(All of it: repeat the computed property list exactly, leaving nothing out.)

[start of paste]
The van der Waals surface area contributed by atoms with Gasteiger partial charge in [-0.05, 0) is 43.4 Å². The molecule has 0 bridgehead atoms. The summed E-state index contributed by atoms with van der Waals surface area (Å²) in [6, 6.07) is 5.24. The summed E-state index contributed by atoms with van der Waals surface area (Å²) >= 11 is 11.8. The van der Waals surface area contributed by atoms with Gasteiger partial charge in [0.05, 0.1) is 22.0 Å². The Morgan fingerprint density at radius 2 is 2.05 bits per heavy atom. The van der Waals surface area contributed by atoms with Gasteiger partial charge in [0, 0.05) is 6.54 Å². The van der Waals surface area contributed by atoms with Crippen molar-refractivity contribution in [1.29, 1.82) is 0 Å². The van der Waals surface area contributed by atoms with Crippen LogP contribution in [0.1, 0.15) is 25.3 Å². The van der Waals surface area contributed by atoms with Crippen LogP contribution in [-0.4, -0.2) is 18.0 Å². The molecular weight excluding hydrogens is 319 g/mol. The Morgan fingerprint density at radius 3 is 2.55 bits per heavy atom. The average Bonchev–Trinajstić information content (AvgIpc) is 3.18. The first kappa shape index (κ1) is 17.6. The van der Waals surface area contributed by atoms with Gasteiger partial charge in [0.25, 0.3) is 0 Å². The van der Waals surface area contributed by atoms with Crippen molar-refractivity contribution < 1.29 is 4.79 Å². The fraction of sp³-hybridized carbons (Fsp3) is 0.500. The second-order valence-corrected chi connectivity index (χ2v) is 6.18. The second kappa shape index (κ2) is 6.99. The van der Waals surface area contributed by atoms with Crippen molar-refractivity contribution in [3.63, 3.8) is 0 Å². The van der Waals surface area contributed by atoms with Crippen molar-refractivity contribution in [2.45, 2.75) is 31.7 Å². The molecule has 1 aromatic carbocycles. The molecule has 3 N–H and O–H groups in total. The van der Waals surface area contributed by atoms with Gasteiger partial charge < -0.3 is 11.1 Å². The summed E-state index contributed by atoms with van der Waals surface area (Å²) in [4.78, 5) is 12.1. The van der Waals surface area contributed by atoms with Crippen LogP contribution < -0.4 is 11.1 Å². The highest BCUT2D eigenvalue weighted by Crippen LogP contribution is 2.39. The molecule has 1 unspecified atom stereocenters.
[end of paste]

The van der Waals surface area contributed by atoms with Gasteiger partial charge in [-0.05, 0) is 43.4 Å². The molecule has 0 bridgehead atoms. The summed E-state index contributed by atoms with van der Waals surface area (Å²) in [6, 6.07) is 5.24. The summed E-state index contributed by atoms with van der Waals surface area (Å²) >= 11 is 11.8. The van der Waals surface area contributed by atoms with Gasteiger partial charge in [0.05, 0.1) is 22.0 Å². The Morgan fingerprint density at radius 2 is 2.05 bits per heavy atom. The van der Waals surface area contributed by atoms with Gasteiger partial charge in [0, 0.05) is 6.54 Å². The van der Waals surface area contributed by atoms with Crippen molar-refractivity contribution in [1.29, 1.82) is 0 Å². The van der Waals surface area contributed by atoms with Crippen LogP contribution in [0.1, 0.15) is 25.3 Å². The van der Waals surface area contributed by atoms with Crippen LogP contribution in [-0.4, -0.2) is 18.0 Å². The molecular weight excluding hydrogens is 319 g/mol. The Morgan fingerprint density at radius 3 is 2.55 bits per heavy atom. The average Bonchev–Trinajstić information content (AvgIpc) is 3.18. The first kappa shape index (κ1) is 17.6. The van der Waals surface area contributed by atoms with Gasteiger partial charge in [0.25, 0.3) is 0 Å². The van der Waals surface area contributed by atoms with Crippen molar-refractivity contribution < 1.29 is 4.79 Å². The fraction of sp³-hybridized carbons (Fsp3) is 0.500. The second-order valence-corrected chi connectivity index (χ2v) is 6.18. The second kappa shape index (κ2) is 6.99. The van der Waals surface area contributed by atoms with Crippen molar-refractivity contribution in [3.63, 3.8) is 0 Å². The van der Waals surface area contributed by atoms with Crippen molar-refractivity contribution in [2.45, 2.75) is 31.7 Å². The molecule has 1 aromatic carbocycles. The molecule has 3 N–H and O–H groups in total. The van der Waals surface area contributed by atoms with Gasteiger partial charge < -0.3 is 11.1 Å². The summed E-state index contributed by atoms with van der Waals surface area (Å²) in [4.78, 5) is 12.1. The van der Waals surface area contributed by atoms with Crippen LogP contribution < -0.4 is 11.1 Å². The highest BCUT2D eigenvalue weighted by Crippen LogP contribution is 2.39. The molecule has 1 unspecified atom stereocenters.